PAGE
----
The massive monolithic Nandi welcomes you to the town. Apart from the striking mammoth size, this is the place where the Nandi does not bow down his head in submission to Lord Shiva. There is lot of greenery around and the place is well maintained by Archaeological Survey of India.

Veerabhadra Swamy temple is built on a hill that is similar to the shape of a tortoise and hence is known as "Kurma Saila." The complex houses the main deity 'Veerabhadra Swamy' with excellent ornate mural paintings on the ceiling depicting scenes from Ramayana and different incarnations of Lord Vishnu and the wedding procession of Shiv and Parvati. The mural paintings made from vegetable colors and minerals stand as fine examples of creativity that seem to have withstood the test of time over all these centuries. The mural painting of 'Veerabhadra Swamy' in the inner sanctum is the biggest in Asia measuring 23 feet by 13 feet.

The most fascinating marvel here is the 'Hanging Pillar.' This mysterious pillar does not rest on the temple floor and hangs directly from the ceiling. It stills remains an unsolved mystery as to how this mind-blowing phenomena works. This pillar even today stands tall as a testimony to ingenious architectural engineering feat. Unfortunately, it is a little tilted thanks to the curious British engineer who wanted to unravel the mystery behind it.

Another classy structure is the Kalyana Mandapam. Though only partially finished, the magnificent architecture and craftsmanship casts a long lasting spell on you. The many pillars of the Kalyana Mandapam bear intricately carved sculptures of mythical creatures. The beautiful carvings on the pillars are the inspiration behind the well renowned Dharmavaram saree patterns. People spend months here studying the intricate carvings on the pillars to replicate it on the sarees as beautiful designs.

The unfinished Mandapam adds even more charm to the temple that you cannot help but imagine the beauty of the place during the Vijayanagar period. An era of kings, royalty, where the beauty of the temple is enhanced by the brightness of the moonlight and oil lamps and pillars are decorated with flowers. Truly history was royal and everything made or done was extravagant, unique and flawless. With no undo option, this finesse work required years of dedication and practice to master the skill with no place for a mediocre job.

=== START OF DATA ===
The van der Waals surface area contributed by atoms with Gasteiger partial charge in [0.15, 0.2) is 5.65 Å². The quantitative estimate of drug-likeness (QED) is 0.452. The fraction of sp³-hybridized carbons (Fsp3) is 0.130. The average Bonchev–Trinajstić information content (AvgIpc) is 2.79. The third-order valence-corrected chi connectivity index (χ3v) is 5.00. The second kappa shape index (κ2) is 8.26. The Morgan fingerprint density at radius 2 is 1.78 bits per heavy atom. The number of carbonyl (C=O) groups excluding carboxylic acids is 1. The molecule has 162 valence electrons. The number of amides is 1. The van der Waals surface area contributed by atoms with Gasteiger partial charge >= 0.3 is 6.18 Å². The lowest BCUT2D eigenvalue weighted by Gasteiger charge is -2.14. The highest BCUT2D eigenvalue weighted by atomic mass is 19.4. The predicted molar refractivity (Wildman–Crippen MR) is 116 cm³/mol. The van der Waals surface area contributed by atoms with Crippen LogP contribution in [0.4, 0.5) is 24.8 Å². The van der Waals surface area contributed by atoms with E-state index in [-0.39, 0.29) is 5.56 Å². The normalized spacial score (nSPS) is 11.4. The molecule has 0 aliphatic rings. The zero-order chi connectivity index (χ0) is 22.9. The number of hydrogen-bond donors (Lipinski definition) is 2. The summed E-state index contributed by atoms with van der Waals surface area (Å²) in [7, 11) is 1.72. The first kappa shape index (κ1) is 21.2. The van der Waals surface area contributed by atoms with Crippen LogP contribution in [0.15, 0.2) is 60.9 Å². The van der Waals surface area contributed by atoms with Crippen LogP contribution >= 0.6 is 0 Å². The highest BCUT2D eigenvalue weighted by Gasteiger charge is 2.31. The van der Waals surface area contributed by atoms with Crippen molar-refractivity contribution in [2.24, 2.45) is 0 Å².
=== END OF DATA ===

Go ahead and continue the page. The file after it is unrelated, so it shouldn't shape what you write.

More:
Also, tucked away in the corner of the temple is a massive monolithic seven headed serpent shielding the Shivling. An interesting snippet about this carving is that it is believed to have been carved out at a lightening speed by the artisans while lunch was being prepared for them. On the other side of this huge rock is a massive sculpture of Lord Ganesha. We stood there awestruck on how a huge boulder was turned into a piece of fine art.

Take a walk around the temple and be spellbound by the carvings, the state of the art ancient drainage system, the rock solid structure and the creativity bringing life to these rocks and pillars. The temple is open throughout the year and daily rituals and pujas are performed. However, the inner sanctum is open from 7 am to 6 pm.

The temple hardly receives any crowd and hence is very calm and serene. It is a perfect place for soul searching. Time stands still here and you can forget all your worries and just live the moment. By sunset, birds of different feathers make the temple premises their home.

It is disheartening to see such an impressive piece of history and fine craftsmanship being neglected by the Government. In its heyday the temple complex is believed to have been spread over a whooping 100 acres but now it has been confined to mere 6 acres. Due to rampant encroachment by businesses, human settlements and government establishments, a great deal of history, artifacts, sculpture etc. are lost forever. The extraordinary mural art on the temple ceiling has not been preserved and has gone beyond a point of restoration.

To boost tourism, the Government has constructed a sparkling new Haritha Resort run by APTDC offering fine and spacious rooms at a reasonable price. Do use their online portal for reservations. The restaurant serves basic but exceptionally good food. This stay option is a steal deal for the money.

Another fine initiative championed by MLA Balakrishna is the water purifier plant for the benefit of the people.

Lepakshi, where life appears to be calm, peaceful and less chaotic. The entire town shuts down by late evening allowing one to soak in the beauty around. With too many rocks and boulders in the vicinity this place is perfect for rock climbing as well. Take the lesser known trail to Lepakshi before it becomes a hotshot tourist destination.

How to reach:

By Air: Bangalore International Airport 100 km from Lepakshi is the nearest airport.

By Rail: Hindupur 14 km from Lepakshi is the nearest railway station.

By Road: Brilliant NH 7 connects Lepakshi and Bangalore/Hyderabad.